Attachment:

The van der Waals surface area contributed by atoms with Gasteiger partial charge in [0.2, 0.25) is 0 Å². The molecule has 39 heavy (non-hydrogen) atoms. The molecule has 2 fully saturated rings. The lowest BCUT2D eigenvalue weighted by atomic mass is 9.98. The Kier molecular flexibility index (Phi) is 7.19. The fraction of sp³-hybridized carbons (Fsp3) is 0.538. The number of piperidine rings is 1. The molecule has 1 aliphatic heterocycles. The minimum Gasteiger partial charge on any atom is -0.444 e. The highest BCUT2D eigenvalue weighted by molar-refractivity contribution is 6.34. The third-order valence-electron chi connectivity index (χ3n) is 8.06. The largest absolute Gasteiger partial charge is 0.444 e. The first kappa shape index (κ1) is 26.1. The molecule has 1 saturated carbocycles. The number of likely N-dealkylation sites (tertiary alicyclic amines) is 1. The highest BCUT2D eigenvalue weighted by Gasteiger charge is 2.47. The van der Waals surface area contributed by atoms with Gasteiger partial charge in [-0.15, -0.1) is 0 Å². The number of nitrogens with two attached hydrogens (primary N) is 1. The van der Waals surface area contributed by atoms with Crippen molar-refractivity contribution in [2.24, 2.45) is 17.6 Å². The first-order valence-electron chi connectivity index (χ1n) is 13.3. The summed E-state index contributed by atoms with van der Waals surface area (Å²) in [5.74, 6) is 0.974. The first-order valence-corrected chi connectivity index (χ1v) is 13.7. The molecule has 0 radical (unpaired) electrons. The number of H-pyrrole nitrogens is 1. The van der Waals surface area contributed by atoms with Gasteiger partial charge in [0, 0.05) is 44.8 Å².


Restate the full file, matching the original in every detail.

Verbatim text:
The van der Waals surface area contributed by atoms with Gasteiger partial charge in [0.2, 0.25) is 0 Å². The molecule has 39 heavy (non-hydrogen) atoms. The molecule has 2 fully saturated rings. The lowest BCUT2D eigenvalue weighted by atomic mass is 9.98. The Kier molecular flexibility index (Phi) is 7.19. The fraction of sp³-hybridized carbons (Fsp3) is 0.538. The number of piperidine rings is 1. The molecule has 1 aliphatic heterocycles. The minimum Gasteiger partial charge on any atom is -0.444 e. The highest BCUT2D eigenvalue weighted by molar-refractivity contribution is 6.34. The third-order valence-electron chi connectivity index (χ3n) is 8.06. The largest absolute Gasteiger partial charge is 0.444 e. The first kappa shape index (κ1) is 26.1. The molecule has 1 saturated carbocycles. The number of likely N-dealkylation sites (tertiary alicyclic amines) is 1. The highest BCUT2D eigenvalue weighted by Gasteiger charge is 2.47. The van der Waals surface area contributed by atoms with Gasteiger partial charge in [-0.15, -0.1) is 0 Å². The number of nitrogens with two attached hydrogens (primary N) is 1. The van der Waals surface area contributed by atoms with Crippen molar-refractivity contribution in [2.24, 2.45) is 17.6 Å². The first-order valence-electron chi connectivity index (χ1n) is 13.3. The summed E-state index contributed by atoms with van der Waals surface area (Å²) in [5.74, 6) is 0.974. The first-order valence-corrected chi connectivity index (χ1v) is 13.7. The molecule has 0 radical (unpaired) electrons. The number of H-pyrrole nitrogens is 1. The van der Waals surface area contributed by atoms with Gasteiger partial charge in [0, 0.05) is 44.8 Å².